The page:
$418m debt: Court dismisses governors’ suit against FG


A federal high court in Abuja has dismissed a suit seeking to restrain President Muhammadu Buhari and others from effecting the planned deduction of $418 million from states’ funds to settle the Paris Club Fund debt.


Inyang Ekwo, the judge, while delivering judgment on Friday, held that the plaintiffs who are the attorneys-general lacked the locus standi to institute the suit.


The plaintiffs in the suit marked: FHC/ABJ/CS/1313/202 sought to restrain the president and others from effecting the planned deduction of $418 million from states’ funds to settle the debt owed consultants engaged by states and LGs.


The controversial payment of $418 million to consultants over the Paris Club refund had become a contentious issue between the three tiers of government.


Consultants had claimed the amount as a percentage for the payment of services rendered to the states and local government councils.

The federal government maintained that its decision to deduct the fund to settle some consultants was based on a previous verdict of the court.


It argued that since the court had earlier decided on the matter, proceeding with the suit would amount to a high court sitting on appeal over its own judgment.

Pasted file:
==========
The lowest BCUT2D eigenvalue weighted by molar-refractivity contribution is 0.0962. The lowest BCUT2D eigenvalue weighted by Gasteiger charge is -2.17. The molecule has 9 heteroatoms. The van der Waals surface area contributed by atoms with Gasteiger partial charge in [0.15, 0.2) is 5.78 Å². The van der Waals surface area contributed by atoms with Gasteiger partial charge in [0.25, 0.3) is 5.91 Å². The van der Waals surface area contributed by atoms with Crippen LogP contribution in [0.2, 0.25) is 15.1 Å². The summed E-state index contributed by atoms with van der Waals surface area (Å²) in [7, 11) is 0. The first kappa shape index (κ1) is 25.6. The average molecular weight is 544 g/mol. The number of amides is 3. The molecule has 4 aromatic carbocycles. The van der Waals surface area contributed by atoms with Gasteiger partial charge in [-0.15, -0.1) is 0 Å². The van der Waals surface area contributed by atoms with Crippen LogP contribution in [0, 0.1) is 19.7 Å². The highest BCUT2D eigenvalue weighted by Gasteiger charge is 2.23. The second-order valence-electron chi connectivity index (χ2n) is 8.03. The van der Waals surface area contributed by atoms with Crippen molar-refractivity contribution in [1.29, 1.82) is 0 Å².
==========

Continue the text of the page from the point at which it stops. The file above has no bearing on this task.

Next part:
The court, had on November 5, restrained the federal government from deducting $418 million from states’ accounts to pay the disputed debt.

But delivering judgment, Ekwo held that the state attorneys-general lack the legal standing to institute the lawsuit with the consent of their respective governors.


 “There was no express evidence to show that the state governors consented to the file of the suit,” he said.


“The office of the attorney-general of a state was created under Section 195 of the 1999 Constitution, as amended.


“The AG of a state is appointed by a governor, which makes the AG an appointee, who is under the control of a governor.


“From the court’s findings, the plaintiff has no locus standi to file the suit, therefore there was no cause of action.


 “The state attorneys-general cannot on their own bring this suit given the provisions of Section 211 of the 199 Constitution.


“This suit does not fall within the class of suits that can be initiated by the state attorneys-general without the consent of the governors.”


The judge dismissed the plaintiffs’ claim that the contract was not entered by the states because the Nigeria Governors’ Forum (NGF) and the Association of Local Governments of Nigeria (ALGON) are not constitutionally recognised bodies.


Ekwo said both the NGF and ALGON are duly registered bodies that could sue or be sued.


The judge also held that the suit amounts to an abuse of court process.


“On the whole, I do not see any merit in the case and I accordingly dismiss it as lacking in merit,” the court held.


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